Sweetcorn on a Bed of Sponge Cake
In Sichuan cuisine, you balance out the spicy courses with tastes of sweet in between. This is a take on a traditional sweet street snack. The corn is ground up, squeezed of all its juices, then wrapped up and grilled like a tamale – welcome after the fiery hit from the previous dish.
Crispy Rice Coated with Spring Onion Dust
Diced shiitake mushroom and dried squid crispy rice with a thick chicken and rice soup.
Peppercorn-Flavoured Duck Foie Gras and Mushrooms Royale
This is the first dish that Chef Chiang says he ever called his own without pulling inspiration from elsewhere. Since the closure of Restaurant André, this is now the only place to get a taste of his signature Memory Dish. The rare tiger prawn mushroom from the Sichuan mountainside on the border of Tibet has an aggressive flavour and tiger-striped skin, hence its name. He has added a twist to this dish by accenting it with a touch of green Sichuan peppercorn jelly.
Spicy Buddha Jumps Over the Wall
This is a new take on a classic dish, with a clear broth of chicken and dried shrimp along with fish maw, abalone and an added oiliness from deep-fried pork chop.
Jia Bei Lan Baby Feet Pinot Noir
An exciting first foray into the world of China’s wines. From Ningxia, this Pinot Noir was rich, velvety and earthy, and we were charmed by it.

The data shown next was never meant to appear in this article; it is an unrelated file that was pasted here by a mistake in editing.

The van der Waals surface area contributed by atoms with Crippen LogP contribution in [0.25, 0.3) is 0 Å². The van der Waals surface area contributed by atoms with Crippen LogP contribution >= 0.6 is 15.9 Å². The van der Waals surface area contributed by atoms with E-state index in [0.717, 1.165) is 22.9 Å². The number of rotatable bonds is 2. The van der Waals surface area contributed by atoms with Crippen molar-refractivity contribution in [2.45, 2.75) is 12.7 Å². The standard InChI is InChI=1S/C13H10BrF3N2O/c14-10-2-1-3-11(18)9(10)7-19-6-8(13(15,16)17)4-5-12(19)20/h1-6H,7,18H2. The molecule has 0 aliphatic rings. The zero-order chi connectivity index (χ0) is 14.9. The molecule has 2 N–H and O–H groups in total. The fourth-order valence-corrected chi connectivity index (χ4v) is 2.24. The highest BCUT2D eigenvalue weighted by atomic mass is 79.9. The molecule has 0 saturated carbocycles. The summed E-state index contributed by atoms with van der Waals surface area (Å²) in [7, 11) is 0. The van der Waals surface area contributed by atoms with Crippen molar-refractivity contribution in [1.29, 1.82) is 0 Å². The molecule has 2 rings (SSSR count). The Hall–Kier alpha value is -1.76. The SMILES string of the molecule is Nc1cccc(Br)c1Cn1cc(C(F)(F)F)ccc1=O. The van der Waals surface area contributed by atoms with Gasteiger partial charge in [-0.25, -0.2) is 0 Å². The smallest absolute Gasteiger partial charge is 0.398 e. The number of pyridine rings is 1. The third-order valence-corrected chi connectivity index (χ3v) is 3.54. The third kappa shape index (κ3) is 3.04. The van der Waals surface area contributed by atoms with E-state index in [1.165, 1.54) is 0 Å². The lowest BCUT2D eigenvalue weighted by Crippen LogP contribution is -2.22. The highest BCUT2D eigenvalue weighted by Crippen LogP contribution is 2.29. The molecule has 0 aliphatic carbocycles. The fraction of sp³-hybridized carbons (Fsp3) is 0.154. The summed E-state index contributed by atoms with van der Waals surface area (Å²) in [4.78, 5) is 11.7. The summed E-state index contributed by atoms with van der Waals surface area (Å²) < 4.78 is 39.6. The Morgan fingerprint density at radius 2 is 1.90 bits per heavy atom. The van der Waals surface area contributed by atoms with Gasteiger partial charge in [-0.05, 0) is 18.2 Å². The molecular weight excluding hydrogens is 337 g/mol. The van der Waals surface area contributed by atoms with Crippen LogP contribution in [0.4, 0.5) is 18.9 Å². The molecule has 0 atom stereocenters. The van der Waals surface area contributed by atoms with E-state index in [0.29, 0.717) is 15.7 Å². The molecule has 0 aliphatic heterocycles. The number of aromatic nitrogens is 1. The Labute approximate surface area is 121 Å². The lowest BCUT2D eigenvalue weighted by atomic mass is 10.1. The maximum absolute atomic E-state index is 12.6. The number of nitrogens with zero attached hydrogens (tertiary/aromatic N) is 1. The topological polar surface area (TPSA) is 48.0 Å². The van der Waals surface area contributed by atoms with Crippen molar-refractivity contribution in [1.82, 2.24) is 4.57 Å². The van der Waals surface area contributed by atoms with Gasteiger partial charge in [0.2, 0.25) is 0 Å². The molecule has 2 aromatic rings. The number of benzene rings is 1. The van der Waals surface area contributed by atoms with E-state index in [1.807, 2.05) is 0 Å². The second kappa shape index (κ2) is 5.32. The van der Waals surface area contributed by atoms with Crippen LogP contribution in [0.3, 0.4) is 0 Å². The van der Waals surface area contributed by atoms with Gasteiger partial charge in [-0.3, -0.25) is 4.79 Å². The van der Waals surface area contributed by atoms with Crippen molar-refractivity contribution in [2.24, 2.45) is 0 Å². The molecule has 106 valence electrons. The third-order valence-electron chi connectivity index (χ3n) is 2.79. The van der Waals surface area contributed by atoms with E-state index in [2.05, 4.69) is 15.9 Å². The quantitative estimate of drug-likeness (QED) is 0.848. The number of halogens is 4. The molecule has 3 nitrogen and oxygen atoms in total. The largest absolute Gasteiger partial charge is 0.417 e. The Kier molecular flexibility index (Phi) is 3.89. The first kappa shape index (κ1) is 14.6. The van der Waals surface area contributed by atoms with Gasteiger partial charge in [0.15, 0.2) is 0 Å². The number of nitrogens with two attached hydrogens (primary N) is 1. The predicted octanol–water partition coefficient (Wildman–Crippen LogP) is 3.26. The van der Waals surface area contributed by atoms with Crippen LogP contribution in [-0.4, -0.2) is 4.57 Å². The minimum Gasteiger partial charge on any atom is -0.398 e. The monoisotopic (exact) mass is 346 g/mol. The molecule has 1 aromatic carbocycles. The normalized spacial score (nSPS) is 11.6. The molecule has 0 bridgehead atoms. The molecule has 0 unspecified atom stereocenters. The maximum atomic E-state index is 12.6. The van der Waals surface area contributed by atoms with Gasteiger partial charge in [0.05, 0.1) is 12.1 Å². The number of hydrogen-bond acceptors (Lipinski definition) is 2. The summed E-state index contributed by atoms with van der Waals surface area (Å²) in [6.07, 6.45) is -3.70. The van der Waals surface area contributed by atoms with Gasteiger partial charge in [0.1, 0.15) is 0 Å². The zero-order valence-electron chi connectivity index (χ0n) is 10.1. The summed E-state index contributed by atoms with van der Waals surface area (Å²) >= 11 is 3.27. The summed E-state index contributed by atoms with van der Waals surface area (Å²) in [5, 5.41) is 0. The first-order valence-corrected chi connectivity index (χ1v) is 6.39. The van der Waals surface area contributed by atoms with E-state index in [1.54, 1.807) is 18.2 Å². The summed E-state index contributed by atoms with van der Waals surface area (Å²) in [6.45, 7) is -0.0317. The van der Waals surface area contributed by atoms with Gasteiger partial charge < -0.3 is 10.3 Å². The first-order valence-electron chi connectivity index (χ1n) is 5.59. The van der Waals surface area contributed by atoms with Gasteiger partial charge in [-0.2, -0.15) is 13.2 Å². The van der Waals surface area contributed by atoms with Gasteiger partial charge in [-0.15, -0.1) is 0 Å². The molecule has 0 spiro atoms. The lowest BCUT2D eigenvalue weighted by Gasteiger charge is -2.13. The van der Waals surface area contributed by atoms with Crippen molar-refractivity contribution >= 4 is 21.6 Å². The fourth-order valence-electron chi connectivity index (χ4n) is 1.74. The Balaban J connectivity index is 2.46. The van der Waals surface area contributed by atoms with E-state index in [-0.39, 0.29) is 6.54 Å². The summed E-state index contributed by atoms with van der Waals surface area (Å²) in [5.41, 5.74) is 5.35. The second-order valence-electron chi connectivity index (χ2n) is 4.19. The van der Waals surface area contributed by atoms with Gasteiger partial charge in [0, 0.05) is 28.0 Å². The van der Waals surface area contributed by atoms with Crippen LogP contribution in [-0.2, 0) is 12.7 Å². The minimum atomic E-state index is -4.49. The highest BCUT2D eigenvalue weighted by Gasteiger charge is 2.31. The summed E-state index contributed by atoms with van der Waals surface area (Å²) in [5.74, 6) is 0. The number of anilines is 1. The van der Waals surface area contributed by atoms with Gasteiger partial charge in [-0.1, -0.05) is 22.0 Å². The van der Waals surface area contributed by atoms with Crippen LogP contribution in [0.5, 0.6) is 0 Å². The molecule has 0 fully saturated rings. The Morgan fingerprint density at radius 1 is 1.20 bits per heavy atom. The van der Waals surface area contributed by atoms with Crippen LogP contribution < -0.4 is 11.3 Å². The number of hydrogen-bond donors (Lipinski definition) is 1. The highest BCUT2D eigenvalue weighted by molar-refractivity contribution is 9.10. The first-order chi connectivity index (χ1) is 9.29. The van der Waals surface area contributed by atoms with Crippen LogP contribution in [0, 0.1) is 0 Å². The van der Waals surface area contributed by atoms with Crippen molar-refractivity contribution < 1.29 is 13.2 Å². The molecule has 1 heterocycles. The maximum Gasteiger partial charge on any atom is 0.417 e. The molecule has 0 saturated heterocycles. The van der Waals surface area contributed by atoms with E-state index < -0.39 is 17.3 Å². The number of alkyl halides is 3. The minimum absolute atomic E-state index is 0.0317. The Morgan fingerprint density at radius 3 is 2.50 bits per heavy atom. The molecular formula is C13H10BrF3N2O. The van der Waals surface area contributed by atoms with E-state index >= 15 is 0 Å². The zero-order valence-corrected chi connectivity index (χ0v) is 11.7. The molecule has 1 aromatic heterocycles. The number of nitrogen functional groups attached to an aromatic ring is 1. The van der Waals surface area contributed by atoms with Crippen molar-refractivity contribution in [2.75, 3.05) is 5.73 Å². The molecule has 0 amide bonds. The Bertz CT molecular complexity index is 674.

Longevity Dan Dan Noodle
The Pinot Noir came alongside this opulent bowl of dan dan noodles. One long strand of noodle sits atop a chorus of peanuts, and rather than beef, it comes with tea-smoked duck. If you want to see the feat of a 1.8- metre-long noodle being pulled from a tiny teapot, feast your eyes on this:
Wood-Roasted Meat in Unusual Flavour
From afar, you might think crispy duck pancakes. Get closer, you might think turkey wing, but it’s still not quite right. This is a turkey wing stuffed with Wagyu beef that’s grilled and then smoked. With the sauce and spring onion, you get a mixture of salty, sweet and spicy all together.
Burnt Scallop with Green Chili
The foam is made from the erjintiao, or heaven chilli, providing a pleasant spice that requires no fear.
With every course change, there is a new centrepiece that represents what you are eating. We will only include this one, which accompanied the dish above, as it was our favourite. If you want to see the other 25 centrepieces, you’ll have to wrangle yourself a booking.
“Yu Xiang” Eggplant